The Salton Sea
Located in the Salton Basin, California
The Salton Sea is an inland saline lake in the Sonoran Desert of extreme southeastern California. It occupies the Salton Basin, a remnant of prehistoric Lake Cahuilla. It is bordered on the south by the rich agricultural areas of the Imperial Valley and on the west, by Anza-Borrego Desert State Park. Both the Salton Sea State Recreation Area and the Sonny Bono Salton Sea National Wildlife Refuge are located on its shores.
Click on map for Video on the Salton Sea.
The Salton Sea was formed between 1905 and 1907 when the Colorado River burst through poorly built irrigation controls south of Yuma, Arizona. Almost the entire flow of the river filled the Salton Basin for more than a year, inundating communities, farms and the main line of the Southern Pacific Railroad.
Continued filling of the Salton Sink was finally halted in 1907, when a line of protective levees was built by boxcars dumping boulders into the breach from Southern Pacific tracks. By then, this inland lake was about 40 miles long and 13 miles wide, covering an area of about 400 square miles.
The Salton Sea is currently 35 miles by 15 miles and can be as large as 40 miles by almost 20 miles in particularly wet years. It has an average depth of 29.9 feet and, at its deepest, is 51 feet. It contains 7.3 million acre feet of water and evaporates 1.3 million acre feet each year. There is a five-mile-long trench on the south end of the Sea that is 51 feet deep. The Sea is currently 228 feet below sea level. Interestingly, the bed of the Salton Sea is only five feet higher than the lowest spot in Death Valley.
After the initial fill of the Salton Sea, its water level was supported by irrigation runoff as farming in the Imperial County took hold. The agricultural runoff that sustained the lake contained not only fertilizer and pesticides, but high quantities of salt. Over the years, the salinity rose enough to kill off most of the lake’s fish species, even the salt water fish. Its salinity measures slightly higher than that of the Pacific Ocean. The current salt level of the Sea is in the area of 43 to 45 TH PPM. The Pacific Ocean is about 34.9 TH PPM. As the concentrated salt level of the Sea increases to over 44 TH PPM., it is expected that all the fish, except the tilapia, will cease to reproduce. Tilapia, an African freshwater fish originally introduced into the canal system to control algae growth, can survive up to 60 TH PPM.
The Salton Sea is so flat and shallow that a vertical foot of drop can expose thousands of feet of dry lake bed. As the playa is exposed, it dries quickly in the desert heat and sun. The winds kick up the dust, creating a serious air pollution problem. At the end of 2017, the flow of water into the lake will be greatly reduced, causing salinity to spike; eventually, even the hardy tilapia will die off, the birds that feed on them will either migrate or die off themselves, and the dust will only get worse.
The nonprofit Pacific Institute estimates that without intervention, the surface area of the 350-square-mile lake will shrink 100 square miles by 2030, the salinity will triple over 15 years, and the fish will disappear in seven years. San Diego's water purchases from Imperial Valley -- which ramp up to 2021 -- are to blame, but low rainfall and water conservation also hurt.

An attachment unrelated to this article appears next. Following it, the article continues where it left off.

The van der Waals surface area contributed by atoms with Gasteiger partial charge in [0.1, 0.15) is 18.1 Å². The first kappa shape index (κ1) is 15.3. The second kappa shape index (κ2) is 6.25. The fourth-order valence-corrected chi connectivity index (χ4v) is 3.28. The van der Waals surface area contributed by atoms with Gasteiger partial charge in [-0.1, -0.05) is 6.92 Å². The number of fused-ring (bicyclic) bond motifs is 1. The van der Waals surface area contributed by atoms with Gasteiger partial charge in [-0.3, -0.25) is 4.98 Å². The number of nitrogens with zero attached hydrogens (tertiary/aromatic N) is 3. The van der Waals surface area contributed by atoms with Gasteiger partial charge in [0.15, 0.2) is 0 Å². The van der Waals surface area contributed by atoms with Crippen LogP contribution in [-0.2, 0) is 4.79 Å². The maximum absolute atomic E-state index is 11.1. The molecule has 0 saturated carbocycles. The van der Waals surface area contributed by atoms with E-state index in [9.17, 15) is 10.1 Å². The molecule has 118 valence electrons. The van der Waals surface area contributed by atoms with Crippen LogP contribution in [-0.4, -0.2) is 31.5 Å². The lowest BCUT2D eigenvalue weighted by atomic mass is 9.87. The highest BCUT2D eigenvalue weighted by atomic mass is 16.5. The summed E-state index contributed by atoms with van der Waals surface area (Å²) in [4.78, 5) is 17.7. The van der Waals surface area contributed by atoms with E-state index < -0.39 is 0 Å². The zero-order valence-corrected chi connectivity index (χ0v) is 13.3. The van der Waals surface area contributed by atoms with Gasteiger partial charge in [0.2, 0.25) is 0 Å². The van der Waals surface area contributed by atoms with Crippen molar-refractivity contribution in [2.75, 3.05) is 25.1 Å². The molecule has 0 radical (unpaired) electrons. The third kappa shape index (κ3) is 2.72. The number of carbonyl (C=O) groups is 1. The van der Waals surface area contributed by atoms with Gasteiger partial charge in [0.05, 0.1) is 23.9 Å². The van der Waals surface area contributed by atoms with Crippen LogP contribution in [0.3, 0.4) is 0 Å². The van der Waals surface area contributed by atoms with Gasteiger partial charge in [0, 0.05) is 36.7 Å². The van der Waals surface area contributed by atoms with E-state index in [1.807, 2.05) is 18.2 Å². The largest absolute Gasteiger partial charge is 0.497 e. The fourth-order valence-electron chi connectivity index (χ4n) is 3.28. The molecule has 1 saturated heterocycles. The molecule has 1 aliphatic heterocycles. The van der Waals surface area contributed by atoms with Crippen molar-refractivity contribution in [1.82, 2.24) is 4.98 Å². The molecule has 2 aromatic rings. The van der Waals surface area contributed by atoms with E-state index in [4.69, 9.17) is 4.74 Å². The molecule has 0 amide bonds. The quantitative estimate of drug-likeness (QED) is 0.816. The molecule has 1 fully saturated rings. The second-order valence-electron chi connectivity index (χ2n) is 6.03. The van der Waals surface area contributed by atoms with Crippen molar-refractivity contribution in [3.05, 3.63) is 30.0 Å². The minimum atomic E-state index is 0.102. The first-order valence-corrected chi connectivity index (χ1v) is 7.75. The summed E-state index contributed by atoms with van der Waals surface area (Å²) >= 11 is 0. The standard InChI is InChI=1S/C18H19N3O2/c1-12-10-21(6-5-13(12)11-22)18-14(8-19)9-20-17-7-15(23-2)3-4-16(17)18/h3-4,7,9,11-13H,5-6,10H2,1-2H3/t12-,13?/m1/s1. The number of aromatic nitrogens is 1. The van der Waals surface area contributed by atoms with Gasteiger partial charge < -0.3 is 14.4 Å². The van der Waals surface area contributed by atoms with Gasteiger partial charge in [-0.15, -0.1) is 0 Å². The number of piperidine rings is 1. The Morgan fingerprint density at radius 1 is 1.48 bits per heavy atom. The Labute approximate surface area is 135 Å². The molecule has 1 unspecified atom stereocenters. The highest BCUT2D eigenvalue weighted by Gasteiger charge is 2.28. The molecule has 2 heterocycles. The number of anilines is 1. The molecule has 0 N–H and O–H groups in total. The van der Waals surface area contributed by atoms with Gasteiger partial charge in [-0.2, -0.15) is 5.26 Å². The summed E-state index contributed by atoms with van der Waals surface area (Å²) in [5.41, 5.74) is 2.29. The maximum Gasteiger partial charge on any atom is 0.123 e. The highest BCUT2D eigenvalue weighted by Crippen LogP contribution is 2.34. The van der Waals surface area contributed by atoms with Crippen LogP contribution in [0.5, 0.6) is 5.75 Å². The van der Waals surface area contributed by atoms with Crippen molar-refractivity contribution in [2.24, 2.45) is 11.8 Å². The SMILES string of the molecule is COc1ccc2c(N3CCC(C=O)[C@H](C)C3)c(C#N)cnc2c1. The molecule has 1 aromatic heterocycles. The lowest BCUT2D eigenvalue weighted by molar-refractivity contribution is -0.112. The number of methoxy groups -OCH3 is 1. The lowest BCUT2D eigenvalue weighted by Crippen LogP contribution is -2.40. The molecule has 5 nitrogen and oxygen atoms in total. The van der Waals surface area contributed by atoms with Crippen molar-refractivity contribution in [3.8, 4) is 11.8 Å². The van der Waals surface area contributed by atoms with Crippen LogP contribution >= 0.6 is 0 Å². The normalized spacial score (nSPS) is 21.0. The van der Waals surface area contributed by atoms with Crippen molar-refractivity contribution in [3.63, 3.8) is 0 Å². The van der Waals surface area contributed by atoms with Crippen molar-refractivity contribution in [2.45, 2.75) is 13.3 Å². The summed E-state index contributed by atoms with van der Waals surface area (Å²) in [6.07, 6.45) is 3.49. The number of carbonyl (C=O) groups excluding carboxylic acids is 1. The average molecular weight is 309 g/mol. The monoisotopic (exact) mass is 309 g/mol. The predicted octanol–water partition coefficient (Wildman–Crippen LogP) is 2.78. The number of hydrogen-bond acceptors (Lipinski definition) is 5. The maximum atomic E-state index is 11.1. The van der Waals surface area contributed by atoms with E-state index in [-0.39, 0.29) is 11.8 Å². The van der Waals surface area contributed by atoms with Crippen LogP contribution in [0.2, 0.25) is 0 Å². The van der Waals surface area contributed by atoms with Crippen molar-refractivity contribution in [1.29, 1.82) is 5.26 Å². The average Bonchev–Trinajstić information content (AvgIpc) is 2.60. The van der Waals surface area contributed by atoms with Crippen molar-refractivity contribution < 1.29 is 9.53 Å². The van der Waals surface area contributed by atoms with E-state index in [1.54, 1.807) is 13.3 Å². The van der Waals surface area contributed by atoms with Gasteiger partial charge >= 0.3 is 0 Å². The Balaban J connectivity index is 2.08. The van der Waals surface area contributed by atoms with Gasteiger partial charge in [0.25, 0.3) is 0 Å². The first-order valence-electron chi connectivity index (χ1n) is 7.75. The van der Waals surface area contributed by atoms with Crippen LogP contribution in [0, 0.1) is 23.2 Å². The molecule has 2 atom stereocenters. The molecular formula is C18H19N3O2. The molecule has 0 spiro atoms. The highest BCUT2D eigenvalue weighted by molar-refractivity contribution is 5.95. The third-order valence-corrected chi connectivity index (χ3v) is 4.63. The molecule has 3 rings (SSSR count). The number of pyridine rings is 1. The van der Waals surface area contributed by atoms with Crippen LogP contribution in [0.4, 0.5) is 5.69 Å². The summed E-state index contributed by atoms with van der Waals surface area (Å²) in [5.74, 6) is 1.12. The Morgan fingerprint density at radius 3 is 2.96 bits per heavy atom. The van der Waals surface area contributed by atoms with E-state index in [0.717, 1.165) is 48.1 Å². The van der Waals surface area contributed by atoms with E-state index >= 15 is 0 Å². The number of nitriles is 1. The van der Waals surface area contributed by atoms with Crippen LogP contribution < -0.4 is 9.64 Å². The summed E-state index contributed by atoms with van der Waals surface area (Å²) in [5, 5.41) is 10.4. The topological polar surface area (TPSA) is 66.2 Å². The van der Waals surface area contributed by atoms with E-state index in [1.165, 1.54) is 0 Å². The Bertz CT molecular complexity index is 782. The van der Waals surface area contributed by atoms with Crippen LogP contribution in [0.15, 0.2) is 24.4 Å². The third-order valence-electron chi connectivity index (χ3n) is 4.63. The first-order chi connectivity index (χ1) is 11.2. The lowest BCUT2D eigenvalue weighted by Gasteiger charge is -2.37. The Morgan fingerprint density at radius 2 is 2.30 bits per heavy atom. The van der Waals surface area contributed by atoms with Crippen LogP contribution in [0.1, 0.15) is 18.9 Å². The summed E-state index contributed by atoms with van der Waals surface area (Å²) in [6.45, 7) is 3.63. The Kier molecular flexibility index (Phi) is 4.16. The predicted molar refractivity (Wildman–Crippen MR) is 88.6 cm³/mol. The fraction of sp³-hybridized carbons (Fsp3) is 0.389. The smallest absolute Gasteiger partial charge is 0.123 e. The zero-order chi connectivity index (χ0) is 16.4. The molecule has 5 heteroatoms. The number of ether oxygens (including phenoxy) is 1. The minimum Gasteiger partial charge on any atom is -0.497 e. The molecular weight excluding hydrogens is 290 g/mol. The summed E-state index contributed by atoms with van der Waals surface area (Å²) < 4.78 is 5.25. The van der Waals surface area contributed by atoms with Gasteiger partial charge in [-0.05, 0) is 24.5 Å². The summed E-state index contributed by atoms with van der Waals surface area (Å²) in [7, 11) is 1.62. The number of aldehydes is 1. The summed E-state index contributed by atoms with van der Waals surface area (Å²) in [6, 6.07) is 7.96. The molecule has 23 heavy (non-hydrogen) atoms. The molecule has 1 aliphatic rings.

Some work is being done to improve the area. The North Shore Yacht Club, long abandoned, was refurbished in 2010 and reopened as a community center.
Construction is underway on the $3.5 million Red Hill Bay project. The project plans to pump and mix water from the Alamo River and the highly saline Salton Sea in two 210-acre holding ponds on the lake's southeastern shore to create bird habitat.
Salton Sea State Recreation Area
Dedicated in 1955, the Salton Sea State Recreation Area is the largest recreation provider on the Salton Sea. Operated by the California State Park Service, it is located in the northeastern shores of the Sea. This large recreation area extends from the town of North Shore to Bombay Beach. It has 1,400 campsites, hundreds of day-use and picnic sites, trails, a Visitor Center, a playground, a boat ramp and a boat washing area.
Over 100,000 people visit the popular recreation area each year. Popular activities at the Salton Sea State Recreation Area include boating, water-skiing, fishing, jet-skiing, hiking, birdwatching, and sailboarding. It is estimated that over one million visitors spend time at the Salton Sea each year.
Neighboring attractions include the Palm Springs Resort area, 30 miles north, the General Patton Museum, 40 miles northeast and the Dos Palmas Preserve and historical area just to the east of the park. Stores and gas stations area available in North Shore.
Varner Harbor, at the park's headquarters, offers a fishing jetty where many fish are caught. Tilapia, a perch-like fish, are being caught by the hundreds. A day of fishing may net over one hundred fish. There is no limit to the number of tilapia that can be caught. Other sport fish include corvina, presently caught with a fair degree of success at the south end of the Sea. Croaker are being taken at the north end, but not in great number. A few sargo have been seen. Also found in very rare instances are mullet and striped bass. The Varner Harbor was deepened in 2016 by dredging. The channel is between 4 and 6 feet deep is open to recreational boaters as a boat launch for a small fee.